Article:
Tuesday, Sept. 25, 2007 | Nearly a year has passed since voters delivered a major rebuke to the San Diego County Regional Airport Authority, rejecting a proposal to move the region’s international airport to Miramar.
As the vote approached, the airport authority preached doom and gloom about Lindbergh Field’s future. A capacity crunch was near. Traffic would get worse. Flights would get more expensive and delays would be more frequent.
But in the months since voters rejected the ballot initiative, the authority is in an unusual place politically. The agency must convince the public that it is sincere about staying at Lindbergh Field — the same airport that it was trying to escape less than 12 months ago.
“It’s disingenuous, but it’s politically necessary,” said Steve Erie, a University of California, San Diego political science professor. “They’ve got to put lipstick on the pig. They don’t have any options.”
Since the Miramar initiative failed, the authority has done little to address the capacity concerns that underscored the three-year-long public debate leading up to the public vote.
Airport authority members have consistently said that they understand that voters sent a message last November: Improve Lindbergh. But today, Lindbergh looks the same as it did then. And plans for its expansion, first proposed three years ago, have languished as the state Legislature has debated whether the authority’s management should be revamped.
The authority’s nine members have a more certain future now. The Assembly recently approved legislation that essentially leaves the authority’s management structure the same, while stripping three board members’ $171,000 salaries.
The authority’s members acknowledge the lack of progress this year but say they’re ready to move forward with plans to improve Lindbergh.
“What you will see now is the implementation of a consensus that took some time to reach,” authority Chairman Alan Bersin said. “We are ready to move, but we need to move according to the consensus that’s evolved and not get ahead of the community.”
In the short-term, the authority is focused on the first phase of its master plan. The $650 million project calls for a 5,000-space parking garage, double-decked arrival and departure curbs and 10 additional gates at Terminal II.
That’s not a new idea. The airport authority first identified the concept in 2005, though its environmental review was never approved. The authority now appears poised to push forward with the concept. The authority has begun public outreach, plans to release an updated concept of the plan Oct. 2 and aims to approve it early next year.
Lindbergh Field’s long-term fate remains undecided and could lead in several directions. Would it benefit to move the terminal to the north side of Lindbergh’s runway? Can Tijuana’s airport, which is far from capacity, provide a reliable relief valve? Can expansions be pushed at other regional airports such as Brown Field and McClellan-Palomar Airport in Carlsbad?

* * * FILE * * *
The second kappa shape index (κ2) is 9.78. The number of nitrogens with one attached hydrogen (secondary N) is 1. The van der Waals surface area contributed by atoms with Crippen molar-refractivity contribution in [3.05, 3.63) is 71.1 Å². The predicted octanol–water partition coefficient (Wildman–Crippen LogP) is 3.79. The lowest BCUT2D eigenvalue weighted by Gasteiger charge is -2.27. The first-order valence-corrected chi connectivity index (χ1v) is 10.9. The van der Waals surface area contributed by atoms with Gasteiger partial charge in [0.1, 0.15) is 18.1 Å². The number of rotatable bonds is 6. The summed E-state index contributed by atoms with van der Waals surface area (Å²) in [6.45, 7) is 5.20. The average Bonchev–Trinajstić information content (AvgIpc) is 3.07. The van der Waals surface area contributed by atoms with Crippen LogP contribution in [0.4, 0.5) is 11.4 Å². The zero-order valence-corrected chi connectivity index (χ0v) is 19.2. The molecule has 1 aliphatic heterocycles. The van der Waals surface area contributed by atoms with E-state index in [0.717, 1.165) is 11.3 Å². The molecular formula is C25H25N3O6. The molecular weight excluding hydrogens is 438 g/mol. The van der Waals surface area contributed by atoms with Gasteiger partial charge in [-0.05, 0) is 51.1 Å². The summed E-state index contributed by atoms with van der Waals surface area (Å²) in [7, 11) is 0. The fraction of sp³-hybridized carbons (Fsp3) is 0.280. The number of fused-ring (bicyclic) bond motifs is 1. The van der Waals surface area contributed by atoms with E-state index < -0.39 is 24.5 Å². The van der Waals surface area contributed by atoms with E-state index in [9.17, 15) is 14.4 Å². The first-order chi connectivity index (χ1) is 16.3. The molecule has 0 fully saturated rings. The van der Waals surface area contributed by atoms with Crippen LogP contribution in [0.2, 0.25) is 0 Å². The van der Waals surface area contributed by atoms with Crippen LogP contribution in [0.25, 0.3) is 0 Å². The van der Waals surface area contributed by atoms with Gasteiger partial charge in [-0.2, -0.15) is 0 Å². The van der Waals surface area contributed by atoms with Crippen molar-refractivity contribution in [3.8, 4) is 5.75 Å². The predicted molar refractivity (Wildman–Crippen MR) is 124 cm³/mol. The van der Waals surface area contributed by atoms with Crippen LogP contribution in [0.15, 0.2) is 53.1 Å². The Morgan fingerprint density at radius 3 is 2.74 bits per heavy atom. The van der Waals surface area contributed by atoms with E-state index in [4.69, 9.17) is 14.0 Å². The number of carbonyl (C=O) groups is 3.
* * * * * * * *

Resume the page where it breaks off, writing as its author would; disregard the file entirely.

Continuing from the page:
Bersin said the authority would begin engaging the community about those issues in coming months. But as that happens, one persistent question lingers. Should the authority save its money and wait to see if the military ever leaves Miramar, a 23,000-acre Marine Corps training base?
Some who supported the Miramar initiative say the military base remains the region’s only realistic option for a two-runway airport that could meet growing demand in coming decades.
“The long-term solution remains Miramar,” said John Chalker, a founder of ASAP-21, an alliance of local business groups that led cheerleading efforts for Miramar. “No one has come up with another viable solution.”
Bersin said that wait-and-see approach isn’t viable.
“We would be remiss to defer the necessary planning we have to do at Lindbergh,” Bersin said. “If we get back in the trap of putting things on hold with the expectation that there’s going to be a dues ex machina, I would urge us not to do that.”
The authority is currently studying demand for a cross-border terminal to Tijuana’s airport. The concept — travelers would park in the United States and fly out of Mexico — is difficult politically but potentially rewarding. Such an idea would take at least a decade to pull off and would require State Department involvement. Tapping into Tijuana’s airport could open up international markets to San Diego travelers, providing another relief on demand at Lindbergh.
Meanwhile, the debate about the north side of Lindbergh’s runway focuses on issues of airport access. Former state Senator Steve Peace says the authority should scrap its current master plan and study moving terminals to the runway’s north side. He says it would improve freeway and train access, while relieving bay-front traffic on Harbor Drive. Supervisor Ron Roberts and Peace, an advisor to Padres owner John Moores, have led efforts this year to propose a revamping of San Diego’s waterfront.
“There’s clearly some motivation or reasoning that makes them hesitant to take a full open and honest stab at looking at this,” Peace said. “They’re just giving a polite nod to it and thinking it will go away.”
The authority needs to focus its attention 15 or 20 years in the future, said Richard Carson, a UCSD economist who was a leading critic of the authority’s Miramar measure. That study should include a careful look at expanding either McClellan-Palomar Airport or Brown Field, Carson said, using the regional airports as potential relief valves for Lindbergh’s excess demand.
“They need to sit back and really carefully think about what Lindbergh needs to look like in the more distant future,” Carson said. “Because there’s no immediate crisis at Lindbergh.”